I am a huge fan of fitness magazines and subscribe to several. Even though the topics are often recycled and the same exercises are used over and over, every once in a while there will be a good story.
This month, Self Magazine has disappointed me. They feature an article that is several pages long giving all of the favorable details about cosmetic procedures. “Your Guide to Cutting-Edge Skin Treatments” gives the cost, down time and benefits of Botox, fillers, cortisone shots and peels, among other treatments.
While I realize that many people may be interested in reading about these procedures, I find it disappointing that a magazine that claims to be all about making women look and feel better through exercise and healthier eating would feature an article that says “If you begin using Botox or other freezers as soon as you notice subtle expression lines and continue as you age, you can absolutely prevent certain wrinkles from forming,” says Dennis Gross, M.D., a cosmetic dermatologist in New York City.
“Even in your 30s, you usually end up with 100 percent smoothing,” says Patricia Wexler, M.D., associate clinical professor of dermatology at the Mount Sinai School of Medicine. Oh, lucky me, even when I’m as old as my 30s, I can get results. Um, do they prefer people to get this done in their teens or early 20s? Should we all be doing this as prevention? It sure sounds that way. By the way, did you see you must continue these procedures as maintenance once you start them?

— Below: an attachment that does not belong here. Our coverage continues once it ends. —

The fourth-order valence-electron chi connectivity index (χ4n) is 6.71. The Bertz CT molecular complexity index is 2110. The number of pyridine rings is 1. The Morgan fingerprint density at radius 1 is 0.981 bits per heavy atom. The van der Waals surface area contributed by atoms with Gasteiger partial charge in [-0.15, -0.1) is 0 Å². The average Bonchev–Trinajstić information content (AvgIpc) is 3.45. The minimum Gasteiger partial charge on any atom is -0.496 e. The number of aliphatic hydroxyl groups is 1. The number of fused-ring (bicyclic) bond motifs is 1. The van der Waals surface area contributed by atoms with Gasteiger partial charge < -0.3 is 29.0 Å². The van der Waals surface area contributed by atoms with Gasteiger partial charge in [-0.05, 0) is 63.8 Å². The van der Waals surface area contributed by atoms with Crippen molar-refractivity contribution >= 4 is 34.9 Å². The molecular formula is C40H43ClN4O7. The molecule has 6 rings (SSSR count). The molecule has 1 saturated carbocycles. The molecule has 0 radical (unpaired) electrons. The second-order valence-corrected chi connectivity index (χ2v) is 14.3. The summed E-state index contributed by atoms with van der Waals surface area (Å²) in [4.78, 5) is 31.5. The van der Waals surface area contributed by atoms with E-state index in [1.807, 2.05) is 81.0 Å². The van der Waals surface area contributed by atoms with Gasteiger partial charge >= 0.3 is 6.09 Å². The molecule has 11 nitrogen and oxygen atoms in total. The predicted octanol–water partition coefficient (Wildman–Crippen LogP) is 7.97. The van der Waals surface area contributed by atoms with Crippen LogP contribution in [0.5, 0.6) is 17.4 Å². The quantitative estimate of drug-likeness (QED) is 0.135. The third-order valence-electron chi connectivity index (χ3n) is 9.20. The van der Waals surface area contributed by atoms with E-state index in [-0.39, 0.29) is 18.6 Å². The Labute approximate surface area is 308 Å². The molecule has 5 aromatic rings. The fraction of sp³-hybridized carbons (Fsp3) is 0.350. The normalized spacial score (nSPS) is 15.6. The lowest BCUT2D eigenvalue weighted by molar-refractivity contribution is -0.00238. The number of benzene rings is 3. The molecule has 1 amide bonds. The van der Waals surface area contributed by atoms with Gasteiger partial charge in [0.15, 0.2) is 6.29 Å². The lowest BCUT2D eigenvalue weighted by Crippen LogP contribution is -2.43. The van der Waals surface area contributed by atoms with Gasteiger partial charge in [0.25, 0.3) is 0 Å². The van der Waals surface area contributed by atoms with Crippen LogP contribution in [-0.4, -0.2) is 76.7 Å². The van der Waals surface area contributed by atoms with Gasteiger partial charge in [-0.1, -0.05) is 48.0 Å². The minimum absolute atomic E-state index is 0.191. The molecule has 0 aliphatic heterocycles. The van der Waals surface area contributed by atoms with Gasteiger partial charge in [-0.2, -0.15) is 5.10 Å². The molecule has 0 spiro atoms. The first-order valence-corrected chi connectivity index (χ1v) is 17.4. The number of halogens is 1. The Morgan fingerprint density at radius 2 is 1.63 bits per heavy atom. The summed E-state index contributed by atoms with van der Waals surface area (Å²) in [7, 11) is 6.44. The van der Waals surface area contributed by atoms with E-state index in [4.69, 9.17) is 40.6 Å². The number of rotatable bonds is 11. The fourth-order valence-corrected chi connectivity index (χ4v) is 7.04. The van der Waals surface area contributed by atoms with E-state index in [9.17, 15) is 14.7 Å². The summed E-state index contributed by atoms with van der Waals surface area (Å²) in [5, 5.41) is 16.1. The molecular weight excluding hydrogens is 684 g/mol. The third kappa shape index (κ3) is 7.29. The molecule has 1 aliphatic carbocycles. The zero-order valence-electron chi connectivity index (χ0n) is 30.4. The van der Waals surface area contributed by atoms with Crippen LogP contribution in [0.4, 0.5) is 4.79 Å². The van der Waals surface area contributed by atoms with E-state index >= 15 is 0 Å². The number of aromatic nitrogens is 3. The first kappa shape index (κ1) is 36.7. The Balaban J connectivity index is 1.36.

I’m 29 years old and I have very fine smile lines around my eyes. Am I old? I don’t think so. But I do think that these subtle expression lines are what creates and enhances facial expression. I pride myself on being able to tell whether a smile is fake or genuine based on whether it travels to the eyes. I’ve noticed that when some celebrities smile, it never looks genuine because their face shows little expression from Botox, fillers and other procedures.
Sure, we all want to look good as we age, but do we want to be seen as fake because no one can ever read our emotions? I think it changes the way we “read” each other and communicate. If nonverbal language accounts for 70-90% of our communication, aren’t we harming our relationships with others by taking some of the nonverbal communication out?
I can see both sides of the coin on this issue, but I guess the most disturbing part of the article was that it was surrounded by advertisements. I’m guessing the staff at the magazine wasn’t just doing the readers a favor by writing about the procedures to satisfy curious minds. Given the overly favorable nature of the article and the extensive advertisements, I’m sure there was a LOT of money involved.
It makes me sad that we are constantly bombarded with things to make us feel worse about ourselves, followed by the products and procedures that promise to fix it all fast and easy…for a price. I know too many girls and women with low self-esteem and confidence that they are affected by these things that try to make them feel worse.
I encourage you to give at least one random compliment to a woman today. It can be a friend, family member or complete stranger but just maybe we can counteract the negativity from the media just a little bit, without Botox. It’s sure worth a try!
If you want to read the full article, here’s the link: